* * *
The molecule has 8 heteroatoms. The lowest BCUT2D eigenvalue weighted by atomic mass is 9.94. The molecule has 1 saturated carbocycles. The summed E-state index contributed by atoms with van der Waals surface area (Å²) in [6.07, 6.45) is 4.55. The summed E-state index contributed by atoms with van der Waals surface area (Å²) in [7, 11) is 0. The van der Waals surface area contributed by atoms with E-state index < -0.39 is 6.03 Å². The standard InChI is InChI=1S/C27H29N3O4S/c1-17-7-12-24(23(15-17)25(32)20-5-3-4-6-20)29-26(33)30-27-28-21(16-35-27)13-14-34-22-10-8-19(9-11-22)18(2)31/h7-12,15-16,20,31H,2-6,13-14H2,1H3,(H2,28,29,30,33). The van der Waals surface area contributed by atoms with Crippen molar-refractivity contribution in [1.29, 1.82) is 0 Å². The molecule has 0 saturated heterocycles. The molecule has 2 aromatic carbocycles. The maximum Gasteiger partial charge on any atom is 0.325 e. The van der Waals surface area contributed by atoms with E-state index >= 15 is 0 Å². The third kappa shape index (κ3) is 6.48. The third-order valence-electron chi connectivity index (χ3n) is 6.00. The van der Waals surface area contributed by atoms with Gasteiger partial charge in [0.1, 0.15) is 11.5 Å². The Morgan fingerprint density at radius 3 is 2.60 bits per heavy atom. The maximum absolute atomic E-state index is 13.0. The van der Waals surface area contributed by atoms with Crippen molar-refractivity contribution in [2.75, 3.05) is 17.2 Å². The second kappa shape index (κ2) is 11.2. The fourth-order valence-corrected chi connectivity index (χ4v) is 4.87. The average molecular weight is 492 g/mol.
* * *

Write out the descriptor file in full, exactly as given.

The molecule has 8 heteroatoms. The lowest BCUT2D eigenvalue weighted by atomic mass is 9.94. The molecule has 1 saturated carbocycles. The summed E-state index contributed by atoms with van der Waals surface area (Å²) in [6.07, 6.45) is 4.55. The summed E-state index contributed by atoms with van der Waals surface area (Å²) in [7, 11) is 0. The van der Waals surface area contributed by atoms with E-state index < -0.39 is 6.03 Å². The standard InChI is InChI=1S/C27H29N3O4S/c1-17-7-12-24(23(15-17)25(32)20-5-3-4-6-20)29-26(33)30-27-28-21(16-35-27)13-14-34-22-10-8-19(9-11-22)18(2)31/h7-12,15-16,20,31H,2-6,13-14H2,1H3,(H2,28,29,30,33). The van der Waals surface area contributed by atoms with Crippen molar-refractivity contribution in [1.29, 1.82) is 0 Å². The molecule has 0 saturated heterocycles. The molecule has 2 aromatic carbocycles. The maximum Gasteiger partial charge on any atom is 0.325 e. The van der Waals surface area contributed by atoms with E-state index >= 15 is 0 Å². The third kappa shape index (κ3) is 6.48. The third-order valence-electron chi connectivity index (χ3n) is 6.00. The van der Waals surface area contributed by atoms with Gasteiger partial charge in [0.1, 0.15) is 11.5 Å². The Morgan fingerprint density at radius 3 is 2.60 bits per heavy atom. The maximum absolute atomic E-state index is 13.0. The van der Waals surface area contributed by atoms with Crippen molar-refractivity contribution in [2.75, 3.05) is 17.2 Å². The second kappa shape index (κ2) is 11.2. The fourth-order valence-corrected chi connectivity index (χ4v) is 4.87. The average molecular weight is 492 g/mol.